I stepped into the living room. On the left was a full sized bed. At the foot of the bed was a window. The brown curtains looked worse from the inside. Another full sized bed sat on the other side of the window. The foot of both beds faced each other. A few feet to the right of the bed was a potbellied wood stove. A few feet to the right of that sat a sparkling old dresser. On top of the dresser sat a color tv . It was the old kind with dials you turned to change the station. There was other stuff neatly arranged on the dresser, but I payed no attention to it. A sofa sat under the window to the right of the dresser. It was old and worn out. The dingy brown upholstry matched the curtains. to the right of the sofa, to my right, was a wardrobe closet.
I was facing the back of a blue leather recliner chair that didn't match nothing else in the living room. I went to the chair and sat on it. The cookies sat on a plate, on top of a folding card table, beside the chair. I never ate a cookie that good. It was soft, warm, chewy and rich. I tasted nuts peanut butter, chocolate chunks, and coconut.
Soaps was on tv. I hated soaps but I was too lazy to get up and turn the dial. Plus, them cookies was too good to walk away from. I was on the fourth or fifth when Mom called me.
I was chewing when I walked outside. Mom hugged and kissed me. She looked sadder than I ever remembered when she walked to the car. I mumbled, "I love you." through a mouthful of cookies.
"Come to da kitchen," Lula said." Lets get some milk to go wit dem cookies. You like'em?"
I nodded and didn't stop chewing.
We walked to the end of the hall and made a right. The kitchen was almost as big as the living room.There was an electric stove. It sat on a wall by itself next to another back door. Accross from it was the kitchen table. It had all types of dishes from pots and pans to plates stacked on it. Around it was metal chairs with wood seats and backs. They reminded me of elementary school desks. There was an old washing machine too. The kind with the rollers on top to ring water from clothes. A few cabinets lined the walls. The faces was glass so you could see the dishes inside. It was mostly Mason jars and old cleaned out condiment jars she recycled to drink from.
"You wanna get da milk out da icebox?"
I left the kitchen and returned with the milk.
"Well, I swear,"Lula said as I entered. "I aint neva seent nobody as pretty as you. Almost 'mind me when I was turnin heads at Jiggidy Bum's ole juke jont."
I blushed and laughed while pouring milk into a mayonaise jar.
"What's funny," she asked.
"Juke Joint sounds funny."
"Shucks Baby, won't nuffin like them goot-ole-days. I used to put on my lil skirts and cut da rug all night when I snuck out wit my boyfriends. I was a frisky lil thang too. Boys used to gimme anything for dese goodies."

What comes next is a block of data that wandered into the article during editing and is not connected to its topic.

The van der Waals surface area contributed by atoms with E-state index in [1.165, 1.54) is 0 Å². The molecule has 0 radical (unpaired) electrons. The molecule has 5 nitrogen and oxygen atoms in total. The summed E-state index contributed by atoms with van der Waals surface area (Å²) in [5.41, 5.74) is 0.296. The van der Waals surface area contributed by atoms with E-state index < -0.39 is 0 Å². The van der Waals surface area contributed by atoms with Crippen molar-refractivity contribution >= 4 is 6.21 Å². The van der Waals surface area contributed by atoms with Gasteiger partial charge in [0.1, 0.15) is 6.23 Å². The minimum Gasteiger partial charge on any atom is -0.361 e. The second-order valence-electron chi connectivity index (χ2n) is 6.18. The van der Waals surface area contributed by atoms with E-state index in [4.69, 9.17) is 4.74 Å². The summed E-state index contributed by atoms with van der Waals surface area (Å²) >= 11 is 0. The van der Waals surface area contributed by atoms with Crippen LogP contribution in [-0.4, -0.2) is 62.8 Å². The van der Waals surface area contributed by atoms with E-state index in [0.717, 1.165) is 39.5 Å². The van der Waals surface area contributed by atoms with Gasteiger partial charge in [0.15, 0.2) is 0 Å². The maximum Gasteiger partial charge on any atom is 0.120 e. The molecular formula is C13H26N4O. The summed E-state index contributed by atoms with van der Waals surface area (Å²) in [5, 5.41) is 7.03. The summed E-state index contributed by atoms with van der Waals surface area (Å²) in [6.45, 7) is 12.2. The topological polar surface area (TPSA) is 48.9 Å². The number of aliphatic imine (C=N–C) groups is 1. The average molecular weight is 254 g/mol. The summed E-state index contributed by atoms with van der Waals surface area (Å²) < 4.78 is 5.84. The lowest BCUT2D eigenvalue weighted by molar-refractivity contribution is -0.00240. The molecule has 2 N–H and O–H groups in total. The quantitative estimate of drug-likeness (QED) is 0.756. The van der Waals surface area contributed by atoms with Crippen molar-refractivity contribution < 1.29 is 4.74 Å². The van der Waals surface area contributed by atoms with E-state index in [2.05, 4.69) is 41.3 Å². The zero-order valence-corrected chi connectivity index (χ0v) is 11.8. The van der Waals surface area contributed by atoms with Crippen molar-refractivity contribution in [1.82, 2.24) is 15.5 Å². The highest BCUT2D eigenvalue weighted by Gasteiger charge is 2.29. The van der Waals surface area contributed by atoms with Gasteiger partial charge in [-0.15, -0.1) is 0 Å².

"AUNT LULABELL!" I didn't mean to scream, but I was shocked.
"Don't be stupid child. How old is you?"
"I know you been doin-na nasty."
I didn't reply.
"You aint goin lie to me. I know better. You aint no mo virgin than I is. And, I done had three chillren." She filled her own wierd shaped jar with milk then led the way to the living room.
She sat on the sofa. I sat on the recliner and attacked the plate of cookies. We talked like girlfriends for hours until a car drove up. She listened for a moment then said, "Dere go ole Jimbob"
I followed when she went out to meet him. He pulled up in a two toned brown Chrysler Fifth Avenue. The dust he collected from the long dirt road was hardly visible on the car. He was skinny little darkskinned man with a long, thick, bushy beard. He was going bald on top. I guessed he was in his early fifties.
"Hey Lulabell", he greeted her as he stepped onto the creaky porch.
"You got my money," Lula demanded.
"Damn woman," ha snapped."Don't I always pay my bill on Fridee."
"Yeah. I reccon you do. Betta den da rest of dem nigga-heathens be commin 'roun here drankin all my liquor."
Jimbob reached into his pocket and removed a bankroll. He gave Lula three crisp twenties.
Lula almost snatched the money. "Aint you goin stay a while. You know Roscoe and'em be coming 'roun here afta-while to play cards."
He frowned. "I reccon. Gimme a two dollar shot of whiskey."
Lula smiled. "Goot. Now say 'Hi' to Harold's lil girl."
"Hi ya doin?" He asked me wearing a sly toothless grin.
"Do be gettin fresh neiva you nasty old thang" Lula barked.
I knew then I'd have a lot of fun that weekend at my bootlegging aunts house. Mom couldn't have known about all this.
But I'll have to tell you the rest later.